Europe Wants a ‘Right to Repair’ Smartphones and Gadgets

LONDON — Hoping to replace that two-year-old smartphone in a few months? The European Union wants you to think twice about doing that.

The bloc announced an ambitious plan on Wednesday that would require manufacturers of electronic products, from smartphones to tumble driers, to offer more repairs, upgrades and ways to reuse existing goods, instead of encouraging consumers to buy new ones.

The “right to repair,” part of a wide-ranging policy package known as the Green Deal that was introduced this month, is the latest example of the European Union’s ambitions to promote more sustainable economic growth and to prevent waste. It extends standards brought in last year that put “right to repair” obligations on the manufacturers of some large appliances.

“The linear growth model of ‘take-make-use-discard’ has reached its limits,” Virginijus Sinkevicius, the union’s environment commissioner, told reporters in Brussels as he presented the “Circular Economy Action Plan,” which includes the “right to repair” initiative.

“We want to make sure that products placed on E.U. market are designed to last longer, to be easier to repair and upgrade, easier to recycle and easier to reuse,” he added.

The plans are being put forward by the bloc’s executive arm, the European Commission. To become law, they would need to win the approval of the European Union’s Parliament and the governments of its 27 member states, a process experts say would take at least four years.

But Mr. Sinckevicius said the proposal reflected a growing demand from consumers. According to the commissioner, surveys have found that two-thirds of European citizens want their electronic devices to serve them longer. They have also indicated support for clearer indications on a product’s life span, easier repairs or more readily available replacement parts.

Manufacturers like Apple take old iPhones back when consumers buy a new one, but the E.U. plan wants them to go one step further: If implemented, it would encourage consumers to buy less and to keep a product in use as long as possible, and encourage industries to consider recycling only when a device is no longer usable.

Environmental groups said the plan represented a shift from the European Union’s current policy, which is mostly based on recycling. A law passed in 2012 required countries to collect 65 tons of electronic waste for every 100 tons of goods put on sale by 2019, but members have not met such targets. Less than 40 percent of European electronic waste is recycled, according to E.U. estimates.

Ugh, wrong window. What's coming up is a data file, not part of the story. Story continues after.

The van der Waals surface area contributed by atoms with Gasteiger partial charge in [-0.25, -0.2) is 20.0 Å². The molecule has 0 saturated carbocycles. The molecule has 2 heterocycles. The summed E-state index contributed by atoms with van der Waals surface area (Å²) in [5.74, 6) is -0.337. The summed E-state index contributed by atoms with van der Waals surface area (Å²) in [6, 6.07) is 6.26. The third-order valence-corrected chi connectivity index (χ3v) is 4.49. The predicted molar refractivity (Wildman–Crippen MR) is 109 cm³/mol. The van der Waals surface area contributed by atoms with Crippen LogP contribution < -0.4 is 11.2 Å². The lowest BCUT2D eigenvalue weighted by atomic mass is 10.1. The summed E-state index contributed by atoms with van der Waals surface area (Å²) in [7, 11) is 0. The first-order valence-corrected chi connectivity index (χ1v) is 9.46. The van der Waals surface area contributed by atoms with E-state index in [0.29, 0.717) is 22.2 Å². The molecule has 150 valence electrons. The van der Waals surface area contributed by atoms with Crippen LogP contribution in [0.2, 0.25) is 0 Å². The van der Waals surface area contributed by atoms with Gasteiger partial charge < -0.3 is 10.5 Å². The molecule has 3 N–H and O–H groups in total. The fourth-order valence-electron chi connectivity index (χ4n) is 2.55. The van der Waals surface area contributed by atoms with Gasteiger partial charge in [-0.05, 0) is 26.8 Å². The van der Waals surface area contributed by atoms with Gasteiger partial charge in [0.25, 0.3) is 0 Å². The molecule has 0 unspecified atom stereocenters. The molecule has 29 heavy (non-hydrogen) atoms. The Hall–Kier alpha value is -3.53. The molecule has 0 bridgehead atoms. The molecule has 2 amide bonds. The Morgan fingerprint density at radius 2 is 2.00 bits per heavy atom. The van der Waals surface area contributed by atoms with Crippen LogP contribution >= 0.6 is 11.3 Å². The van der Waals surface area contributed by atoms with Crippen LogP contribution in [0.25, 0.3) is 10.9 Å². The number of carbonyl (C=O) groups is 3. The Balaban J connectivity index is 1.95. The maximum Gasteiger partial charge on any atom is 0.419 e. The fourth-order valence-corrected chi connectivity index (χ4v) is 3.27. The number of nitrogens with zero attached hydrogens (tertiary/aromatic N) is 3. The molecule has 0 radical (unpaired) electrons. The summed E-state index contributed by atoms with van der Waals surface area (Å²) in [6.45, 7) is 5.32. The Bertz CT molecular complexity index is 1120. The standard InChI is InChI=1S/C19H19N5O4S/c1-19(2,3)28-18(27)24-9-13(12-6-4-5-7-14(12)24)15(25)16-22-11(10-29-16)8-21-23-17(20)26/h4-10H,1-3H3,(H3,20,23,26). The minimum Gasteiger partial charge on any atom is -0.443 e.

With the “right to repair,” upgrading a phone’s software, replacing the battery of a tablet, or buying a new display for a laptop instead of changing the whole device would become easier, said Jean-Pierre Schweitzer, from the European Environmental Bureau, a network of environmental citizens’ groups.

“We know people are ready for it,” said Mr. Schweitzer, who focuses on circular economy and product policy at the network. “The measures that the commission wants to take on products and repair are very, very good.”

The plan also includes measures to introduce a common charger for smartphones — an effort that the European Union has long tried to implement, with little success — targets to reduce packaging, and a new framework to recycle batteries and textiles, among other measures.

Mr. Sinkevicius, the European commissioner, said the measures were essential if Europe was to meet its aim under the Green Deal: becoming a net zero emitter of greenhouse gases by 2050. “What we are trying to reach is a little bit different perception of the economic model,” he said this week.

But just as climate activists criticized the Green Deal as too vague, and for not setting a 2030 target, advocates like Mr. Schweitzer also faulted the European Commission for not setting broader, compulsory targets to reduce resource consumption.

“It’s not all negative,” Mr. Schweitzer said. “But where do we want the economy to be in the next couple of years? How much do we want to reduce our material or water footprint? We’re missing the big picture.”

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